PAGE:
Initial validation of a screening instrument for amnestic mild cognitive impairment

Virginia G. Murphy (2007)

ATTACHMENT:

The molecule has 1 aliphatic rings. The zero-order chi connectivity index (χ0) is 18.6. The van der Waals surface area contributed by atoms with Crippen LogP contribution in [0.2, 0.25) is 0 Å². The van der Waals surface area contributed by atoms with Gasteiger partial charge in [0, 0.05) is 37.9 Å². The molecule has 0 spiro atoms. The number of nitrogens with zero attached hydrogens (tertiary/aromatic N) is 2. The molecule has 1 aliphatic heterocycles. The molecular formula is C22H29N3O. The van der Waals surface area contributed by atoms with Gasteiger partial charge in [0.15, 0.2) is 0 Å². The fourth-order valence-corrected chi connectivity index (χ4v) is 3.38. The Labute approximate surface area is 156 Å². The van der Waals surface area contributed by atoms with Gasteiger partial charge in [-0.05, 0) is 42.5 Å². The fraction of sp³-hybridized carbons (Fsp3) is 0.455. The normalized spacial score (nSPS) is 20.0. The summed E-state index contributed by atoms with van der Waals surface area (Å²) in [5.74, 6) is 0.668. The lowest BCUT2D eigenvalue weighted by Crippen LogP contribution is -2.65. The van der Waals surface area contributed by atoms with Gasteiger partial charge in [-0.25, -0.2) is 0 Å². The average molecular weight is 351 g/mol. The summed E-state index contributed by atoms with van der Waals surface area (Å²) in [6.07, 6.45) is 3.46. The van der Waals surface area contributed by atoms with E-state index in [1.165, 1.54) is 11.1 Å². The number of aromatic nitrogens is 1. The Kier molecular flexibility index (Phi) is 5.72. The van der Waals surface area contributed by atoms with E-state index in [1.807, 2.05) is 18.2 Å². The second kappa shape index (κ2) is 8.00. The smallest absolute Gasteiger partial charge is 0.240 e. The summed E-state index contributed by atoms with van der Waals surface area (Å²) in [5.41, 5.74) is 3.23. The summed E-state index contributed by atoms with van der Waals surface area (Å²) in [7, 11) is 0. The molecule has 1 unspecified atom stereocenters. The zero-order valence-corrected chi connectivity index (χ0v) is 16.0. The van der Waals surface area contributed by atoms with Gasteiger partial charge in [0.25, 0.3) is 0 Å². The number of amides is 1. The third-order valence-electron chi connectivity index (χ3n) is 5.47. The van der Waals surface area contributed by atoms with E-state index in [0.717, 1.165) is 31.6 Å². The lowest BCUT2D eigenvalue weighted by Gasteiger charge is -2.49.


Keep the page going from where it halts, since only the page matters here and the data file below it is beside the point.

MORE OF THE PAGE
The goal of this dissertation was to provide the initial validation of a brief, 18-question, YES/NO, informant-completed questionnaire (The Alzheimer's Disease Caregiver Questionnaire, ADCQ) as a screening instrument for Mild Cognitive Impairment of the Amnestic type (a-MCI). The ADCQ was completed by two groups of people who were of comparable age, gender distribution, and education; the first group was comprised of the knowledgeable informants (family member, companion or friend who had regular contact with the patient) of 45 successive referrals to the Memory Clinic in Bennington, VT who were subsequently diagnosed with a-MCI, while the second group consisted of the knowledgeable informants of 36 cognitively intact, community dwelling volunteers. Following completion of the questionnaire, patients subsequently diagnosed with a-MCI underwent a full diagnostic evaluation using the Peterson criteria (Peterson, 2004). Control subjects provided medical/psychological history and underwent neuropsychological testing. Classification and Regression Tree (CART) analysis was used to determine the sensitivity and specificity of the ADCQ in a-MCI. CART techniques yielded a sensitivity = 82.2% and a specificity = 88.9%. The results suggest that the ADCQ is sensitive and specific to a-MCI and may be useful in making the initial distinctions (i.e., screening) between patients experiencing cognitive changes related to the normal aging process and those experiencing memory impairments due to a-MCI.